Economic recovery from the COVID-19 pandemic depends on sustained investment in health care and social services. But while rich countries like the United States can borrow and spend relatively easily, low-income countries face a major hurdle: their credit rating.
A credit score, like a credit score, is an assessment of the ability of a borrower, whether business or government, to repay their debts. Lower credit ratings drive up the cost of borrowing.
This threat has prompted some poorer countries to avoid tapping investors for vital financing during the pandemic, while other governments planning to spend more on public services have been hit by downgrading credit ratings. private companies.
My upcoming research shows that when credit scores drop, countries tend to spend less on health care. This should be cause for concern as the delta variant of the coronavirus is increasing the number of cases across the world.
Punished for his health expenses
A wide gap has emerged between rich and poor countries in terms of spending to combat the impact of the coronavirus and strengthen their healthcare infrastructure.
Rich country governments have provided trillions of dollars in direct and indirect support to their economies, averaging around 24% of their gross domestic product. Developing economies, on the other hand, have been able to spend only a tiny fraction of this amount, averaging about 2% of their GDP.
Recent research found that a country’s credit rating was the most important factor in how much a government spent on COVID-19 relief. That is, the lower a country’s score, the less it was able to spend on health care and other social services.
For example, Côte d’Ivoire and Benin are the only two countries in sub-Saharan Africa to have been able to borrow on international markets since the start of the pandemic. Others have chosen not to borrow, at least in part, it seems, for fear of the rating downgrades that could result. This prevented them from financing much-needed expenses.
The fear is justified. Countries that planned to increase spending, such as Morocco and Ethiopia, were punished for it. Morocco’s credit rating, for example, was downgraded to speculative, or “junk,” grade by Fitch and Standard & Poor’s due to plans to spend more on social services. The ratings downgrades will make it much harder and more expensive for it to borrow from international investors.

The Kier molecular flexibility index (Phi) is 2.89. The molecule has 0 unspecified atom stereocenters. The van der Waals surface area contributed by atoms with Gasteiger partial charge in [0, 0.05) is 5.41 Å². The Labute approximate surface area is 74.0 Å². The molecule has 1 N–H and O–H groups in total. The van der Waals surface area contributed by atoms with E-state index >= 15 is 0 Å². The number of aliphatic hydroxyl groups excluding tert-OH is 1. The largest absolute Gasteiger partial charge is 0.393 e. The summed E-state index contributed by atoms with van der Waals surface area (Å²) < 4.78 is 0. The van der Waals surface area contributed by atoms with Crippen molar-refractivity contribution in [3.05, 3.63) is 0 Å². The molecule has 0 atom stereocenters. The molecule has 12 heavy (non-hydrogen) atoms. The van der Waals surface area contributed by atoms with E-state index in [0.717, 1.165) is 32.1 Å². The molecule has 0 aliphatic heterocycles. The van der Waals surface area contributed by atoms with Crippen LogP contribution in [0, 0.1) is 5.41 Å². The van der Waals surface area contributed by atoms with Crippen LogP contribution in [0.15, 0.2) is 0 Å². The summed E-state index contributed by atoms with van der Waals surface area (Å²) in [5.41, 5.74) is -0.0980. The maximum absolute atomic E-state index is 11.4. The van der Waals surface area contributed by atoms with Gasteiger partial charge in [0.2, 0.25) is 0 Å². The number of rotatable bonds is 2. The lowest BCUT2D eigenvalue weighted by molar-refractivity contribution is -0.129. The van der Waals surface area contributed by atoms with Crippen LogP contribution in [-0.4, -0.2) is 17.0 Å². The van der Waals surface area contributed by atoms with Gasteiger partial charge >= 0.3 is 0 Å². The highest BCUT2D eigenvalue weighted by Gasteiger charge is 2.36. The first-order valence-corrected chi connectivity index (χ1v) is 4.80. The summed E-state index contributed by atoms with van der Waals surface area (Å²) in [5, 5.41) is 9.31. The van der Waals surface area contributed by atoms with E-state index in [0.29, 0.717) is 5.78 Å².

And Moody’s Investors Service cut Ethiopia’s credit rating after the country applied for debt relief under a new Group of 20 program so it can spend more to support its economy and communities. citizens.
Overall, despite spending significantly less during the pandemic, poorer countries were much more likely than richer ones to have their credit ratings reduced by Fitch, Standard & Poor’s and Moody’s – the big three. private rating agencies.
Low-income countries are therefore forced to choose between maintaining their stable credit rating and undertaking essential spending on social services.
In my own research, which is currently under peer review, I looked at rating changes in a group of 140 countries from 2000 to 2018. I found that credit rating downgrades reduced public spending on health care.
The IMF rating system
Even the International Monetary Fund, which is the main global agency that oversees development finance, uses a rating system that tends to penalize governments for any increase in public spending. This includes spending invested in their health care systems.
The IMF assesses the creditworthiness of countries through a system it calls its debt sustainability framework. Countries are classified into three levels of “credit capacity” — strong, medium or weak.
Weak countries are deemed to have a low capacity to manage additional debt based on their current debt levels. No distinction is made between debt resulting from large long-term investments in social services such as health and education and debt incurred due to more wasteful spending. Countries are then required by the IMF to improve their ratings as a condition of aid, for example by emphasizing debt repayment, short-term economic targets and general spending cuts.
An editorial in The Lancet blamed similar IMF-induced austerity in the early 2000s for cuts in health spending in Guinea, Liberia and Sierra Leone, leaving them vulnerable to the Ebola crisis in 2014. These three countries were the most affected by an epidemic that lasted two years and caused more than 11,000 deaths.
The IMF recently announced a plan to issue $650 billion in reserve funds that low-income countries can use to buy vaccines and expand health care. While this should help more countries not have to choose between credit ratings and the well-being of their citizens during the pandemic, it is only a short-term solution.
A recent United Nations report called for reform of the regulation of private credit rating agencies, saying they lack accountability and make it difficult for poor countries to meet their human rights obligations. A proposal to impose a moratorium on sovereign credit ratings of over-indebted countries during crises would also help provide a buffer.
However, permanent changes in how the IMF and private rating agencies assess debt may be needed so they don’t penalize countries for making large investments in health care and other public services. . This would help countries build their healthcare infrastructure so that they are not caught off guard by the next pandemic.
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